Ayoka Chenzira History Poster with Quote from Ruby Dee Where I first fell in love with storytelling, imagery and cinema was inside of my mother’s beauty parlour where shapely hand mirrors rest on large mahogany furniture pieces that hold tools of the beauty trade and where women conversed, publicly dreamed, complained about injustices, admonished, whispered, guffawed, cried, and consoled each other.I was also mesmerized by the images surrounding me in church while sitting on the bench in a wooden pew surrounded by massive statues wrapped in purple cloth while the priest read from the bible in Latin to the congregation. My mother purchased my first film camera and off I went to study filmmaking at New York University (NYU) in the 70s. I became well versed in the major film genres; I could critique French, German, Italian, Czechoslovakian, Hungarian, Brazilian, and Japanese cinemas, and could analyze the canon of film literature that one was expected to know. I concluded that the stories heard in my mother’s beauty parlour were a rich resource from which to draw stories for film. These stories were every bit as compelling as what I was seeing in world cinema. However, the popular film stories about African Americans of the day were those that focused largely on urban criminal plotlines and featured poorly developed characters and sophomoric story arcs. They were inspired by the early novels of Iceberg Slim, particularly “Pimp”. Though marketed as stories about “real Black people”,they did not reflect the people or the parlour women that I knew. As one of four Black students in the NYU film program, and one of two African American womenI realized that our lives were totally foreign to our classmates and apparently too foreign to even register as a foreign film.When I expressed an interest in cinematography and directing to the head of the film program, he strongly suggested that I become an editor since “women are so good with their hands.” Fortunately, the pioneering documentary filmmaker, activist and early thought leader for public access television was myteacher and mentor.  George Stoney was rethinking documentary filmmaking andinterested in grassroots filmmaking — giving voice to the voiceless through media.  He encouraged me to find my voice outside of NYU. Post graduation, I became more committed to making my own films even though I didn’t know where to begin.  For a while I edited the news at CBS for the Walter Cronkite show.  Little did I know that I was hired only temporarily because I was a two-for (African American and female). I learned later that once the company was able to renew its license two-fors were released.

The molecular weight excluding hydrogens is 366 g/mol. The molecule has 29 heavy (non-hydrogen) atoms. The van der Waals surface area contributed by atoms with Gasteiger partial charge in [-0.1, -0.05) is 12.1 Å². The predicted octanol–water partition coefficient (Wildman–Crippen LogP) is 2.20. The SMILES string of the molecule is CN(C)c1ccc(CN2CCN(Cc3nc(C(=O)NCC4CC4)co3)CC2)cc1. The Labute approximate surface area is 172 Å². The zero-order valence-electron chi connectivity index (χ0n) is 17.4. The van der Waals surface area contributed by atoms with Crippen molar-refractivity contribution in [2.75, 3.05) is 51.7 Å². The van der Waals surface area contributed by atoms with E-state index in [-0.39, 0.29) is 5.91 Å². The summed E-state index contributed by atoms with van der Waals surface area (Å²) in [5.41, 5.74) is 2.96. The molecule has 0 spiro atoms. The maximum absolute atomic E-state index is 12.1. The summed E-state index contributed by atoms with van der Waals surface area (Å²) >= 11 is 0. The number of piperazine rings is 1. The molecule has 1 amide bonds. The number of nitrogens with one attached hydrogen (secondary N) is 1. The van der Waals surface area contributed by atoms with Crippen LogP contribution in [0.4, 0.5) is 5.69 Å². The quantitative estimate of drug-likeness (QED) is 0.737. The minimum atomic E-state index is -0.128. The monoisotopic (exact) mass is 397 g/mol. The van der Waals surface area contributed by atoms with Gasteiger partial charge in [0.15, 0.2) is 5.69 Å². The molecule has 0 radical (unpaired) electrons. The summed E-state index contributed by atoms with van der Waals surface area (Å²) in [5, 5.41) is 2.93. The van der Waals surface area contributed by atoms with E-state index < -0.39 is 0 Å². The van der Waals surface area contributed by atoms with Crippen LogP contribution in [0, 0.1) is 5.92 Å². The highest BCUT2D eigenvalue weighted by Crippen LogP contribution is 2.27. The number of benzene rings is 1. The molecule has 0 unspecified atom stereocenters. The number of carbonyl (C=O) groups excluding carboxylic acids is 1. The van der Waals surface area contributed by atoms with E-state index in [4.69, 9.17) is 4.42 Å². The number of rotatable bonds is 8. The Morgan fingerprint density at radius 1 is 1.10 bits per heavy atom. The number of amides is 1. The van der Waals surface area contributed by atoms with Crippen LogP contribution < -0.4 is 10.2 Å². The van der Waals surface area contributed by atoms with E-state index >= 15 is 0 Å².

So I found a way not to be “let go”.  With a $5,000 grant from the American Film Institute, I completed my first film, Syvilla: They Dance to Her Drum, and stayed on the road showing it at colleges and universities for almost five years while also working on my other films. This was a good start.  I learned a lot about local, national and international audiences, about the kinds of conversations that they wanted to have around ideas that were important to people of color and I became clearer that I did not want to work in Hollywood convincing executives about the value of stories centered in the lives of people that they had little contact with. I wanted to make films, experiment with films and be the boss of me as much as possible. That’s what I’ve done.
No, filmmaking is not just about entertainment. It’s also about serious and important work. It’s about ideas, technology, money and power structures.  It’s also a visual record of what it means to be in the world (dreams, facts, fantasies and delusions). So, if you don’t have a wide range of people (race, class, gender) with varying viewpoints in a culture making and exhibiting films, you’re left with a limited view of what it means to be in the world and where the edges of our humanity reside – at least from the standpoint of the moving image. In many ways I have a typical American independent filmmaker’s background (pre YouTube): I am formally trained, my productions have been funded by what I call a patchwork quilt of funding opportunities, my work has screened at international, national, regional and local festivals as well as appearing on television internationally, in community centers, houses of worship, colleges and universities, and the living rooms of new acquaintances. I live to tell about it. Where I differ from many of my colleagues is that I am among the first generation of African Americans filmmakers who were formally trained in addition to the self-training and street training that we received. It is the generation that pioneered a genre of filmmaking (post Oscar Micheaux and Melvin Van Peebles) that became identified as Black independent cinema. I am also a woman. There are not many African American women filmmakers with a long history of making films or who write about their experiences.
“Working across a wide-range of genres, forms and exhibition platforms, Ayoka Chenzira is perhaps the most prolific African American women media-maker of our time. Throughout her career Chenzira’s time-based art focus has allowed her to embrace rapidly changing technical and creative advances resulting in a body of work that is unlike any other in the artistic landscape of American media production. “ -Yvonne Welbon Filmmaker & Film Historian